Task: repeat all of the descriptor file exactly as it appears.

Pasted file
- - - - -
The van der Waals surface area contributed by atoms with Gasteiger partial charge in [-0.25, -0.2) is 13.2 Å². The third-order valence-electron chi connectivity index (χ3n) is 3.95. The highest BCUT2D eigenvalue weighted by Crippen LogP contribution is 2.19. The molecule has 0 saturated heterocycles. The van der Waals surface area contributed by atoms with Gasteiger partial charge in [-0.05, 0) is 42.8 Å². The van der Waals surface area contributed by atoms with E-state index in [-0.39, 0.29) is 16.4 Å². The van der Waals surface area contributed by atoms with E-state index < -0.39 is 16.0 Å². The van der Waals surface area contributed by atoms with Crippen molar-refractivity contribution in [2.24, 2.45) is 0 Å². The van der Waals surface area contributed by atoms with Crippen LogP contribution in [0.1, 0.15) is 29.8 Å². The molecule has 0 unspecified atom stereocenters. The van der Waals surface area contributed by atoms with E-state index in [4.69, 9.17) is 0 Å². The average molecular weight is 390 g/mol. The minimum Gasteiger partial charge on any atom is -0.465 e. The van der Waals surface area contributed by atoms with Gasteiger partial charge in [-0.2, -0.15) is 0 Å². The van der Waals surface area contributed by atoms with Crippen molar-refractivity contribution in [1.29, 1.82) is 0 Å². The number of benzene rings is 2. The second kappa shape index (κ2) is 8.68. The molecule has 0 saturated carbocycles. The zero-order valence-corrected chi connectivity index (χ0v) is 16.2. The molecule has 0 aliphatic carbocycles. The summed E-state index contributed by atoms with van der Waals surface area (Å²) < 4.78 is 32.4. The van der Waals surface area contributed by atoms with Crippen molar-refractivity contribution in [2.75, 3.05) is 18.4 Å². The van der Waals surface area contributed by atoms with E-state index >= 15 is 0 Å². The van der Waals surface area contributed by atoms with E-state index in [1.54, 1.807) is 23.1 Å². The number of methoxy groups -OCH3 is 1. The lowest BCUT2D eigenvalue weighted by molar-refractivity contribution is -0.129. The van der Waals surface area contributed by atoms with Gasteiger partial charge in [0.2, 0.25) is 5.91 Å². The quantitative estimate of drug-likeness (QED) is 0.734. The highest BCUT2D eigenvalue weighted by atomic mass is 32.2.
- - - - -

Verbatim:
The van der Waals surface area contributed by atoms with Gasteiger partial charge in [-0.25, -0.2) is 13.2 Å². The third-order valence-electron chi connectivity index (χ3n) is 3.95. The highest BCUT2D eigenvalue weighted by Crippen LogP contribution is 2.19. The molecule has 0 saturated heterocycles. The van der Waals surface area contributed by atoms with Gasteiger partial charge in [-0.05, 0) is 42.8 Å². The van der Waals surface area contributed by atoms with E-state index in [-0.39, 0.29) is 16.4 Å². The van der Waals surface area contributed by atoms with E-state index < -0.39 is 16.0 Å². The van der Waals surface area contributed by atoms with Crippen molar-refractivity contribution in [2.24, 2.45) is 0 Å². The van der Waals surface area contributed by atoms with Crippen LogP contribution in [0.1, 0.15) is 29.8 Å². The molecule has 0 unspecified atom stereocenters. The van der Waals surface area contributed by atoms with E-state index in [4.69, 9.17) is 0 Å². The average molecular weight is 390 g/mol. The minimum Gasteiger partial charge on any atom is -0.465 e. The van der Waals surface area contributed by atoms with Gasteiger partial charge in [-0.2, -0.15) is 0 Å². The van der Waals surface area contributed by atoms with Crippen molar-refractivity contribution in [1.29, 1.82) is 0 Å². The number of benzene rings is 2. The second kappa shape index (κ2) is 8.68. The molecule has 0 saturated carbocycles. The zero-order valence-corrected chi connectivity index (χ0v) is 16.2. The molecule has 0 aliphatic carbocycles. The summed E-state index contributed by atoms with van der Waals surface area (Å²) < 4.78 is 32.4. The van der Waals surface area contributed by atoms with Crippen molar-refractivity contribution in [2.75, 3.05) is 18.4 Å². The van der Waals surface area contributed by atoms with E-state index >= 15 is 0 Å². The van der Waals surface area contributed by atoms with E-state index in [1.54, 1.807) is 23.1 Å². The number of methoxy groups -OCH3 is 1. The lowest BCUT2D eigenvalue weighted by molar-refractivity contribution is -0.129. The van der Waals surface area contributed by atoms with Gasteiger partial charge in [0.2, 0.25) is 5.91 Å². The quantitative estimate of drug-likeness (QED) is 0.734. The highest BCUT2D eigenvalue weighted by atomic mass is 32.2.